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  #1  
Old 11-07-2007
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For you ketch and yawl folks, a question...

I currently have a nylon mizzen staysail which is ok for a reach but not much else. I'm wanting to take further advantage of the rig by doing a couple of things.

A. Using a small Asymmetrical chute flown from the mizzen for offwind work.

B. Having a high cut Jib with either a wire luff or using a detachable mizzen forestay and hanking the jib on that for upwind work.

I figure to extend my Genoa tracks further aft and placing another pair of cars just aft the mizzen mast. This setup would only be used for long tacks because I'd have to douse everything for tacks.


Any thoughts on this?
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Old 11-07-2007
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I donít know the sailplan or who designed your boat so my comments are general in nature. Depending on the drift of the mizzen shrouds and or the configuration of the mizzen backstays itís possible to pull the mizzen down with too much sail area off the wind. Some designs donít have enough of a backstay to stand with much force applied to the mast. Of course because I donít know anything about your boat this is just idle speculation and has no foundation in fact as it applies to your boat.
All the best,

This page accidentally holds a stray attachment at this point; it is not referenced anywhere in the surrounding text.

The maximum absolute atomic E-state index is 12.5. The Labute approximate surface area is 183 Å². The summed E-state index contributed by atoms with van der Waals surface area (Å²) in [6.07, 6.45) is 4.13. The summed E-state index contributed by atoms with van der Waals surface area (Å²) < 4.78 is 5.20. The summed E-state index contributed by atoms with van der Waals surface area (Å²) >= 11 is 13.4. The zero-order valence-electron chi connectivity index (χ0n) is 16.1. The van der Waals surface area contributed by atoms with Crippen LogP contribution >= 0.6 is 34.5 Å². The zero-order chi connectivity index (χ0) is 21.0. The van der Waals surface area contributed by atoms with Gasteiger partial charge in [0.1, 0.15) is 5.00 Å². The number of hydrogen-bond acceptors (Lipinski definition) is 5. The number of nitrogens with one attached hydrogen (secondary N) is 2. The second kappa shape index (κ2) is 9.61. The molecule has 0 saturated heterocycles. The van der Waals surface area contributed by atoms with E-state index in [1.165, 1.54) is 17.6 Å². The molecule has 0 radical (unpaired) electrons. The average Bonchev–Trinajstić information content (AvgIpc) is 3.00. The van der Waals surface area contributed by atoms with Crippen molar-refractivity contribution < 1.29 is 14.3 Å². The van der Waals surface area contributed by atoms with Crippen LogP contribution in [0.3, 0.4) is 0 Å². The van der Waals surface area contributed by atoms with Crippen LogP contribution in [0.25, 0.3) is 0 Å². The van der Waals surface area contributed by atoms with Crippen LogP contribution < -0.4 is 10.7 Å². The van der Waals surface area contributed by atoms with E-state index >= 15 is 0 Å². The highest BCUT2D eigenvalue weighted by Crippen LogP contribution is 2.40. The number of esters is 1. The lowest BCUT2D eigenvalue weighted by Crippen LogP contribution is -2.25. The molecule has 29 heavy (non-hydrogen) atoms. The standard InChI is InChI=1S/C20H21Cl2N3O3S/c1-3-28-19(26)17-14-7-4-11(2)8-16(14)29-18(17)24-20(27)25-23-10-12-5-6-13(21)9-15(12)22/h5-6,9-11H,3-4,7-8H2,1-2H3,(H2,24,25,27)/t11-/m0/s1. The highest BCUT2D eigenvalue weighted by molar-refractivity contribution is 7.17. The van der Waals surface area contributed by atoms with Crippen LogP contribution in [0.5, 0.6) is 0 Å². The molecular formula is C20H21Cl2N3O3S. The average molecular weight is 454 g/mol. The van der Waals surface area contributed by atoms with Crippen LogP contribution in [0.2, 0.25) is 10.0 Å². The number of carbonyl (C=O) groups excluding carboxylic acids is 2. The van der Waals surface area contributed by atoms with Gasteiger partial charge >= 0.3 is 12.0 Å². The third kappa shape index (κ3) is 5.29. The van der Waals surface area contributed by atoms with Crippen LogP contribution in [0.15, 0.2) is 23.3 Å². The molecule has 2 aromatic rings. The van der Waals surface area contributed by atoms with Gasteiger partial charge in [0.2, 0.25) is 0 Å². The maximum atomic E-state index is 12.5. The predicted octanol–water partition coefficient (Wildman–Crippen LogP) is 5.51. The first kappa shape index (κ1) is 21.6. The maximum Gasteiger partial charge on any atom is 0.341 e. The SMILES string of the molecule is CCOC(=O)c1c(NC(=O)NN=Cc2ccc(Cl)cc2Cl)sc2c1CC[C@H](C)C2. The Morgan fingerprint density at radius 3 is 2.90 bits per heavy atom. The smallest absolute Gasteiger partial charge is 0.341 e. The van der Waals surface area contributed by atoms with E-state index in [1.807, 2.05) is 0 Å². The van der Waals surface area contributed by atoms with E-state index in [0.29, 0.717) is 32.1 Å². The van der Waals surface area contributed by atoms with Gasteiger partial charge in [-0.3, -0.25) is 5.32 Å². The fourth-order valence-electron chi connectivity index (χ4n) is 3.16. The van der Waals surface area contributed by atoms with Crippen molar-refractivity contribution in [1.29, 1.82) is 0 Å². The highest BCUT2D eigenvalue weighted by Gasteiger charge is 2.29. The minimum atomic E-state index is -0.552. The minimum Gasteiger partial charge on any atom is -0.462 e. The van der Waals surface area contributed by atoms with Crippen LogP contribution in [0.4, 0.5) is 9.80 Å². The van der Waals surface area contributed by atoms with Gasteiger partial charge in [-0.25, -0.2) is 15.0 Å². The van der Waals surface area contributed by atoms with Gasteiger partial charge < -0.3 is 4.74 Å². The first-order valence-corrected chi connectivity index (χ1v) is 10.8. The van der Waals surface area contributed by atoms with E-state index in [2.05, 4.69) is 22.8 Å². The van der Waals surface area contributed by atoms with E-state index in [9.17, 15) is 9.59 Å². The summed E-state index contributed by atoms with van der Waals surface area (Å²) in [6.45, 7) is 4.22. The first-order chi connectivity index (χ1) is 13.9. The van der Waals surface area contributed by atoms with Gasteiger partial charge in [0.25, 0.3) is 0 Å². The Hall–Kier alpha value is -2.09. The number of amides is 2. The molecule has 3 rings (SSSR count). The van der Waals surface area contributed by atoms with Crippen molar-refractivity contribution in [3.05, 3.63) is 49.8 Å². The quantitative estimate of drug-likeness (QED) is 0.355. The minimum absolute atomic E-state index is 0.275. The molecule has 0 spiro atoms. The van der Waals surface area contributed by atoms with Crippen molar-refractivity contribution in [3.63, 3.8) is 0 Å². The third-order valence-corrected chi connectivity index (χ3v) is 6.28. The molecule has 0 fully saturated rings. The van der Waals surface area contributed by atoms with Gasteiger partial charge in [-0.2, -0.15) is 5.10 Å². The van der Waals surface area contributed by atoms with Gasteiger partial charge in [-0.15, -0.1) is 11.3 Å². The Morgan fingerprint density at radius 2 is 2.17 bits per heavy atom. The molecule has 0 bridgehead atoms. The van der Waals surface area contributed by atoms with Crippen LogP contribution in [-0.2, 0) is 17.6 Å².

Robert Gainer
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Never design a mast that is weaker then the boat
Never design a boat that is weaker then the mast

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Old 11-07-2007
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Okay, on the going upwind version, I'm not sure what you would gain with sail between main and mizzen. I'm the last person in the world to talk physics, but in my case (cutter rigged ketch) the further aft you go the more you have to sheet the sails inboard to take advantage of the wind curling around the forward sails. Even without a staysail, I find I have to sheet the mizzen in more amidship than the main. A sail between main and mizzen would really make that slot close up, I would imagine.
As for a mizzen chute, I'd love to see a picture. One thing I like about a ketch on a long passage is the ability to sail with double headsail (poled), and no main, with the mizzen up. Way easier to handle by yourself than a chute, and the mizzen helps control the rolling without blanketing the headsails.
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Old 11-07-2007
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Robert, my mizzen has split back stays of 1/4" wire through bronze turnbuckles.

Tareua, I've seen a sail called a mule for upwind mizzen work that's apparently flown from the main top to the mizzen top to the deck. It fills in the gap betwixt main and mizzen on a yawl and uses the slot effect between the main and mule. I've only seen two photos of this setup and was hoping somebody out here was flying such a setup.
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Old 11-08-2007
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Quote:
Originally Posted by CharlieCobra View Post
Robert, my mizzen has split back stays of 1/4" wire through bronze turnbuckles.